As an adult – and with an eye for marketing –  I can recognize this blatant branding ploy.The fact that the commercial is so bright, so colorful, so cartoony, makes me wonder how kids view these sorts of commercials…whether they will see the movie and this commercial…and question things, or whether they just nod, not knowing corporations can hide truth.


My general disposition would be to not pay to watch the movie. The Lorax is tied into several other products as well, over 70 ‘launch partners’ as they’re called. And I certainly I have no plans of owning or recommending a Mazda. But, at what point should people, common folks like you or I, take a further step…signing a petition, participating in a boycott? Am I upset enough about this unholy Mazda/Lorax affair that I want to do anything about it?

Perhaps the fact that I wrote up this blog is a step itself 🙂


It’s official, I am moving back to Bend next month after almost half a unique year in Nebraska. One of the first things I’ve thought about doing, when I knew we were moving, was to update and release a new version of my All Around Bend guidebook. This new edition will be more of a stylistic revision, with a number of layout and design changes, as well as some updates to things like fonts and photos. I will not be changing the actual content much, nor will I be adding new attractions…mostly because I’ve not been in Bend for the last six months, haha. The books got enough content I feel, and will only require a couple weeks of fact-checking and research to make sure my attractions are still current. Aside from that, expect a book that looks great, and has the same depth as my 2011/3rd Edition. If you own a 3rd Edition already, you can pass on this one. If you haven’t picked one up? Check out some local Bend store, or my website sometime in perhaps April!

More about revisioning

This post is in regard to the other day’s post on revising/editing. One thing I’ve done for a while now, is to order single copy versions of my writing from the folks at Lulu, all throughout the writing process. It’s less than $10, and printing/shipping is quite speedy. Here’s a few reasons why I like to do this:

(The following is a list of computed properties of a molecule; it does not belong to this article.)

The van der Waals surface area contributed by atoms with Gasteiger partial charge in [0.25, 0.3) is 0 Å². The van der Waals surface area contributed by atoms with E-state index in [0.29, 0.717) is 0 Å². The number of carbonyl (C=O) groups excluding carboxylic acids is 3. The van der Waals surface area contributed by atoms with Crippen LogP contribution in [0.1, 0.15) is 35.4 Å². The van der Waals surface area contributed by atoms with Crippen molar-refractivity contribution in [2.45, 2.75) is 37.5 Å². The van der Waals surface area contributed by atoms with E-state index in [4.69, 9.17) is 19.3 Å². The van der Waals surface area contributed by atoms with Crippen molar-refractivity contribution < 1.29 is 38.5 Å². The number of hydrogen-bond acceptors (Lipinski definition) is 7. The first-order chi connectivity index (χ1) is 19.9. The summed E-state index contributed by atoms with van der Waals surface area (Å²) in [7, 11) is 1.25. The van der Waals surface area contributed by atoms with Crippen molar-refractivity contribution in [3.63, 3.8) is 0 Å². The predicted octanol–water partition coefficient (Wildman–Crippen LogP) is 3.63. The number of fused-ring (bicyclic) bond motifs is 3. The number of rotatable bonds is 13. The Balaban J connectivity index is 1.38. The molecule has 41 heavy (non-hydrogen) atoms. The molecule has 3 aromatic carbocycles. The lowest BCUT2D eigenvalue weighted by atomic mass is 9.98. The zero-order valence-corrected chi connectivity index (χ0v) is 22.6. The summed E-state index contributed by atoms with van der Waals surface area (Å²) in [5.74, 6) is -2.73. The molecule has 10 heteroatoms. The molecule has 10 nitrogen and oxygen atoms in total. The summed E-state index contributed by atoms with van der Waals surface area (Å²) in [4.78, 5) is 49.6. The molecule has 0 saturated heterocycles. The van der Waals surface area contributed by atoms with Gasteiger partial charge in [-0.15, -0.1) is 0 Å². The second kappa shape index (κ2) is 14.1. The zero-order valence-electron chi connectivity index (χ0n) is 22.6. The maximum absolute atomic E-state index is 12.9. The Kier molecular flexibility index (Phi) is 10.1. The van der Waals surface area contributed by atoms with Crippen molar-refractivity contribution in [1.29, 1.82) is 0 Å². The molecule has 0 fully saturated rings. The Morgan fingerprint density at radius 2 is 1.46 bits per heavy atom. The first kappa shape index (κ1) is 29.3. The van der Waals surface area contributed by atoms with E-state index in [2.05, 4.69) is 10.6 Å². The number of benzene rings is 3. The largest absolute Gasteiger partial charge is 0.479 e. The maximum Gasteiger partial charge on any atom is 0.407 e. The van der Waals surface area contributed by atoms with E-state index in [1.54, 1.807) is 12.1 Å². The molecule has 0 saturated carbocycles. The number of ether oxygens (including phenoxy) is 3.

•  I spend a lot of time at my computer, and any time I get the chance to just sit back in an armchair or in bed and hold a book is a welcome treat.
  •  I like writing in margins, jotting ideas, and generally not dealing with Word, commenting, scrolling, and other silliness. It’s a lot more relaxing to scratch at my words with a pen.
  • It’s nice to have a version that I can throw on the bookshelf when I’m done.
  •  Printed books can be shared with others easily. Having my wife or friend read it, or sending a draft to my parents is a nice perk. Don’t want to make anyone read 200+ pages on their computer, bleh.

quick tretise on revising

In general, editing my own writing is fairly tedious. It involves staring at the screen, scrolling through the text. Obviously, catching the spelling and grammatical typos is the easy part. Beyond that, my editing involves the actual manipulation of my words; changes to the story itself. At times, it’s simple tweaks to my character’s conversations, clarifications or re-wording something that I think might be confusing, moving sentences around; little stuff like this. On rare occasion though, it’s major. For example, the main character of every book had been ‘renamed’ at some point. Granted, this is an easy feat from a technical standpoint, just using the find/replace functionality in Word, but it brings a quote from Tolkien to mind, referring to trees and spoken by Yavanna: “But the kelvar (animals) can flee or defend themselves, whereas the olvar (plants) that grow cannot. And among these I hold trees dear. Long in the growing, swift shall they be in the felling, and unless they pay toll with fruit upon their bough little mourned in their passing.”

Tolkien is talking about trees here, how they take many years to grow but can be cut in an instant, and rarely with remorse. I feel this way about my writing sometimes as well. I make such an emotional connection to a character, to an event or situation in one of my books, then poof! I decide to make a change. A reader would’ve never knew it any other way, that a sentence, a character, an event had existed. It’s the most apparent in a recent case where I decided that a character of mine should die. It was one of those ‘re-write’ situations I mentioned earlier. I woke up one morning, spacing out as I took a shower, when it just clicked: that this specific character should die. When all was said and done, I feel any reader couldn’t have expected it any other way, yet for two years and plenty of reads and revisions on my part… the story unfolded starkly different.

In that Tolkien quote, Yavanna’s solution to protecting her trees was the creation of Ents, the tree-like creatures that guarded the forests from the axes of other races. In my analogy, I have no such protection for my characters, for my story’s continuity and original ideas. When it comes to fiction, the author is ultimately godlike in their abilities; omnipotent and able to alter both the future and history itself with the swiftness of a penstroke. Perhaps that’s why a lot of authors write fiction; they relish in the total control, the world-building aspects of it. It’s no surprise how disheartening it is for most authors to then have their work picked apart by a publisher or third-party editor. I’ve not had to deal with this reality yet, but it’ll probably be coming…